March 13, 2015
Everybody is talking about the Apple Watch this week, and although we are still in the early days of designing for this new type of device, there’s a lot we can say about what this product is going to mean for the design of mobile apps.
Most mobile apps are designed assuming that they have your full attention while you use them. The Apple Watch, however, is pretty clearly oriented towards apps and notifications that don’t require your full attention for an extended period of time. Apple’s presentations and guidelines for the Apple Watch emphasize the brevity and simplicity of interactions with the watch. This leads to some interesting consequences for app design. Looking through the list Apple Watch apps that Apple has already announced, you can see quite a few apps displaying current information about an activity, event, or task.
The Apple Watch is well-suited for apps that you use when you are doing something else. One of the things that watch apps can do even better than your phone is to track context and provide instantaneous status about long-running activities.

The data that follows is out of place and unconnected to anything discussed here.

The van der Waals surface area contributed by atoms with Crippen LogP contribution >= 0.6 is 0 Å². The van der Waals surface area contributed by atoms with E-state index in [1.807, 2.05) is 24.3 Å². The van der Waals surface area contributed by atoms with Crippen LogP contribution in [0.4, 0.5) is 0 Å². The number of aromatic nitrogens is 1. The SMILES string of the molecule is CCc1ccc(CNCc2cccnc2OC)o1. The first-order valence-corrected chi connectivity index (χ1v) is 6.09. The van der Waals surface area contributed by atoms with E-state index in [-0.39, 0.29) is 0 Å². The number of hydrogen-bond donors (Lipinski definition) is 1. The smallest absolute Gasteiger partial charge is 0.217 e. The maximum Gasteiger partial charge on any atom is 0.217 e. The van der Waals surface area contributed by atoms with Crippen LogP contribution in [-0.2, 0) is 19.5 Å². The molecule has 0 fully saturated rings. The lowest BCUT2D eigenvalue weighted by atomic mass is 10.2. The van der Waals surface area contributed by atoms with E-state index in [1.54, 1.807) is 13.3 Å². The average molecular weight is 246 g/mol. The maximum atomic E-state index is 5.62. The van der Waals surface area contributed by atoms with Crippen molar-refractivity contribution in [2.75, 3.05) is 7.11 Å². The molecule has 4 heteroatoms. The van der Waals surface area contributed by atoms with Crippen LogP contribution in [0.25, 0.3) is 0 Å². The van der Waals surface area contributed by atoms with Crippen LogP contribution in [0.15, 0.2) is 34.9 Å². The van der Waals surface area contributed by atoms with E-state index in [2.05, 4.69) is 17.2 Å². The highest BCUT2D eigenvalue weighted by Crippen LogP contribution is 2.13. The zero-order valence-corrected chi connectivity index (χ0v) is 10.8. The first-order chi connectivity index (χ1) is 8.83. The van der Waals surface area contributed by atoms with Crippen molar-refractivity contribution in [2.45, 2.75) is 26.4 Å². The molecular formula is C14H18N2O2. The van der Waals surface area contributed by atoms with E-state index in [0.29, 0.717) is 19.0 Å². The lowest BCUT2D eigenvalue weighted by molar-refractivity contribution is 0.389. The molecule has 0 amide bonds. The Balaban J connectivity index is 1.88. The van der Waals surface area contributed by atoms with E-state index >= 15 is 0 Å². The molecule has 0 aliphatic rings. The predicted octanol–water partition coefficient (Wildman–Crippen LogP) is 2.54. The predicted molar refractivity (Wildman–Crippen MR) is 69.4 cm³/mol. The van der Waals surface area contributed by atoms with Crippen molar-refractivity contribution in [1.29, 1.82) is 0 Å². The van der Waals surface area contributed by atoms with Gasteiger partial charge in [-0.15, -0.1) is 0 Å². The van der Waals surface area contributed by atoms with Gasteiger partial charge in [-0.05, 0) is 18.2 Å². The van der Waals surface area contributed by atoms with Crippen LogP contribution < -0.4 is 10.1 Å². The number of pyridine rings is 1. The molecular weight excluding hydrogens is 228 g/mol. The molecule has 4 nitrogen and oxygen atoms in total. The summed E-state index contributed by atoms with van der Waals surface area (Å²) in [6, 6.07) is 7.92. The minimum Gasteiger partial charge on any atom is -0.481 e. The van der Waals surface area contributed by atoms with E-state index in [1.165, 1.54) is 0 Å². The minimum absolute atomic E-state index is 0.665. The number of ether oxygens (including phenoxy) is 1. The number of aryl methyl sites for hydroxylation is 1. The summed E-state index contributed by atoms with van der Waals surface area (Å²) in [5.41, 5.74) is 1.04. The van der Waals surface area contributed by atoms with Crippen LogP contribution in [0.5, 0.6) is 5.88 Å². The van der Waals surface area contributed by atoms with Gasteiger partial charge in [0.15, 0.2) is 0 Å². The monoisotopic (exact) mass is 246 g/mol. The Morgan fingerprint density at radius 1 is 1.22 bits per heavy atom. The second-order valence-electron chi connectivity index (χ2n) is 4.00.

I have some experience in this area because DanceMaster is exactly this kind of app. When people are rehearsing using DanceMaster, they are usually not looking at the screen, except for brief interactions to stop and start the music. It’s awkward to dance with a phone in your hand. Maybe the phone or iPad needs to stay on a table while plugged into a speaker system. It’s often easier to leave the phone in one place and start and stop the music with a remote.
But something interesting has happened as I have worked through a draft of the watch version of DanceMaster. The watch app is, even more than the phone version, pulling the instantaneous context to the foreground. Where the phone app gives you an overview of an entire choreography at once, the watch app says, “here is where you are right now,” and, “here is what is coming up next.” The watch app is turning out to be both a natural extension of the core app, and a totally different experience.